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    It does help that wc is such a useless and trivial program that it doesn’t rightly benefit from such interfaces only exposed to C which languages such as Common Lisp avoid out of good taste and a sense of proper design.

    The undeserved smugness of this guy…

    Reminds me of why he got banned

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      Well, that, combined with the title is “Beating C with Common Lisp,” and the post unless I’m missing something is “how to be only five to six times slower and also not actually produce a binary.”

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        Are we sure it’s him? there’s no instance of the phrase “and whatnot” in the text ;)

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          His comments were the only ones greyed out when I saw the article on Hacker News. A conversational approach that failed miserably on one site will surely go better on another site with even more people to piss off. Must have been what he was thinking.

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        But can you do a static portable binary from that Lisp code, comparable to C version in terms of file size?

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          You absolutely can, on a system that has Lisp based runtime instead of C based runtime.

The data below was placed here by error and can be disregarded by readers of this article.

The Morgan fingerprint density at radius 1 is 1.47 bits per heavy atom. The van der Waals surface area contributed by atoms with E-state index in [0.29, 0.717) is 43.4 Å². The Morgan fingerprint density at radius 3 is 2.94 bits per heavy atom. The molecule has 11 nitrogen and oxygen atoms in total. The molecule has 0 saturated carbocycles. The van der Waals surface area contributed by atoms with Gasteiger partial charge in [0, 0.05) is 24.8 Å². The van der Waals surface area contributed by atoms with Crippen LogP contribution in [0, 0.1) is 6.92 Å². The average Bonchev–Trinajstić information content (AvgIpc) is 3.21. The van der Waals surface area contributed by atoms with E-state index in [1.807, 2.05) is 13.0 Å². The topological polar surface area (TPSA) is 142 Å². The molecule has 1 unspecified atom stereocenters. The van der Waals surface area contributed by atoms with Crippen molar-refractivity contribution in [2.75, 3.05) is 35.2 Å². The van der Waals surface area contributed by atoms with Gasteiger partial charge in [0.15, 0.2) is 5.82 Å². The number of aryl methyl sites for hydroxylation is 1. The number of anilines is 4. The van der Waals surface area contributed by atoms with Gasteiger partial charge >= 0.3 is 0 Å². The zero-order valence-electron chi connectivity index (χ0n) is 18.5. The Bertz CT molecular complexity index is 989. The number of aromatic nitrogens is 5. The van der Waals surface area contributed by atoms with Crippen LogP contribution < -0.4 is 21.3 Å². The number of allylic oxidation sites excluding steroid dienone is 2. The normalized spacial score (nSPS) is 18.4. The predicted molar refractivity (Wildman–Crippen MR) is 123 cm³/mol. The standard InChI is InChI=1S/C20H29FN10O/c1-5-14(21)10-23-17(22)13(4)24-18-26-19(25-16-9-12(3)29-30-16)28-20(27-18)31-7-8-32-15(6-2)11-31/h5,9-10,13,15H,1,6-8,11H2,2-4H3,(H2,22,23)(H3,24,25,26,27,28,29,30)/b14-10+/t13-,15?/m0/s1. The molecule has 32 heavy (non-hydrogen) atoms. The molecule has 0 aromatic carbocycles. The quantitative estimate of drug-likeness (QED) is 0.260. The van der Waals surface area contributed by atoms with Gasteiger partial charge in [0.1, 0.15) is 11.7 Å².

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            Well-put. Probably still could with a Lisp designed for no-overhead interoperability with C compiled with a zero-runtime profile kind of like Ada/SPARK do. I don’t know if one like that currently exists, though.

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              Not sure if Embeddable Common Lisp (ECL: https://common-lisp.net/project/ecl/ ) fits the bill but I guess it might?

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                I forgot about ECL. Found this in its docs:

                “ECL (ECL for short) uses standard C calling conventions for Lisp compiled functions, which allows C programs to easily call Lisp functions and vice versa. No foreign function interface is required: data can be exchanged between C and Lisp with no need for conversion.

                ECL is based on a Common Runtime Support (CRS) which provides basic facilities for memory management, dynamic loading and dumping of binary images, support for multiple threads of execution. The CRS is built into a library that can be linked with the code of the application. ECL is modular: main modules are the program development tools (top level, debugger, trace, stepper), the compiler, and CLOS. A native implementation of CLOS is available in ECL. A runtime version of ECL can be built with just the modules which are required by the application.

                The ECL compiler compiles from Lisp to C, and then invokes the GNU C compiler to produce binaries.”

                That’s exactly the kind of design I’m talking about. It even matches the calling conventions for easy interoperability like I suggested for every language trying to [incrementally] replace C. Thanks for mentioning it.

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            Not without packing the runtime with it, which is what a Lisp image does. Even after stripping unecessary stuff from the image, the binary is quite big.

            I’m a big Lisp fan, but let’s be honest.